For the last 24 years, Becky's Beauty Box has provided much more than standard salon services to Milton.
From routine hair and nail care services to formal event stylings, Becky's Beauty Box is a one-stop-shop for local residents and a popular spot to socialize with old friends and peers.
Becky and John Shaffer always envisioned opening their own business.
In 2017, they purchased the former Farley's Famous Hotdogs stand across from the old Milton Middle School and began renovations for their own 1950s-style drive-in restaurant.
At The Grand Patrician Resort in Milton, West Virginia, history is in the remaking.
The resort, first the site of Morris Memorial Hospital, began as a polio rehabilitative hospital for children under President Franklin Delano Roosevelt in 1936. With the eradication of polio, the hospital transitioned into a nursing home until it closed in 2009. In October 2017, the Hoops family purchased the vacant facility and its surrounding property.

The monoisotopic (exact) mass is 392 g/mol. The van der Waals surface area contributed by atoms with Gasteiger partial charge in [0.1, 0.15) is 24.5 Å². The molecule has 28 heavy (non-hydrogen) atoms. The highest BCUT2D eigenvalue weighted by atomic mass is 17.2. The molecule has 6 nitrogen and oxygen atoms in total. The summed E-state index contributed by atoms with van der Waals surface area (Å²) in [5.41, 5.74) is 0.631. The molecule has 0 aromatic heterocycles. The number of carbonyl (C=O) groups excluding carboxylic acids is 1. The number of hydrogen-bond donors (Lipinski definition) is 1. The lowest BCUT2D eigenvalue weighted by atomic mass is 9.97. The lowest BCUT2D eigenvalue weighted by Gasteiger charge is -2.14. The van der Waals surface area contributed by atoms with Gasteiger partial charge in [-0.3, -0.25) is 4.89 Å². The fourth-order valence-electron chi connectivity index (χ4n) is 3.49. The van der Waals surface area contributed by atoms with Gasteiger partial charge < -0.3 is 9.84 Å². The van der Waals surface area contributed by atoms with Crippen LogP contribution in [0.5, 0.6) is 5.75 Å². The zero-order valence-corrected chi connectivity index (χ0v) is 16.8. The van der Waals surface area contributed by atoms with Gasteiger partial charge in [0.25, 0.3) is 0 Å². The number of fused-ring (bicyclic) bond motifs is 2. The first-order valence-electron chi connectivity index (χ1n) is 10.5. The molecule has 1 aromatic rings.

Since 1986, Barbara "Barbie" Norris has made formal dress dreams come true for women in the Tri-State area.
In her new, customized purple shop, Barbie's Formals offers a one-of-a-kind variety of prom and homecoming dresses, pageant wear, formal shoes and shelves of glitzy costume jewelry.
In 1975, Vicky Clark started her business out of her living room.
Stocking her own 50-pound boxes of chocolate for candy making, locals began to inquire about her supplier, hoping to grab their own bulk supplies. The creative entrepreneur had a better idea.
With 25 years of business under their belts, Kim and LaDonna Jackson know a thing or two about managing greenhouses.
Located just seven miles off of Exit 28 on I-64, Kim's Greenhouse, owned and operated by the Milton-based couple, has flourished over the last few decades selling baskets of assorted annuals and perennials, seasonal crops and shrubbery.
When a series of unexpected events led Josh Taylor to start selling his childhood games and toys at the Milton Flea Market eight years ago, he wasn't sure what to expect. He'd battled medical issues that had interfered with his schooling, and he needed a little extra income.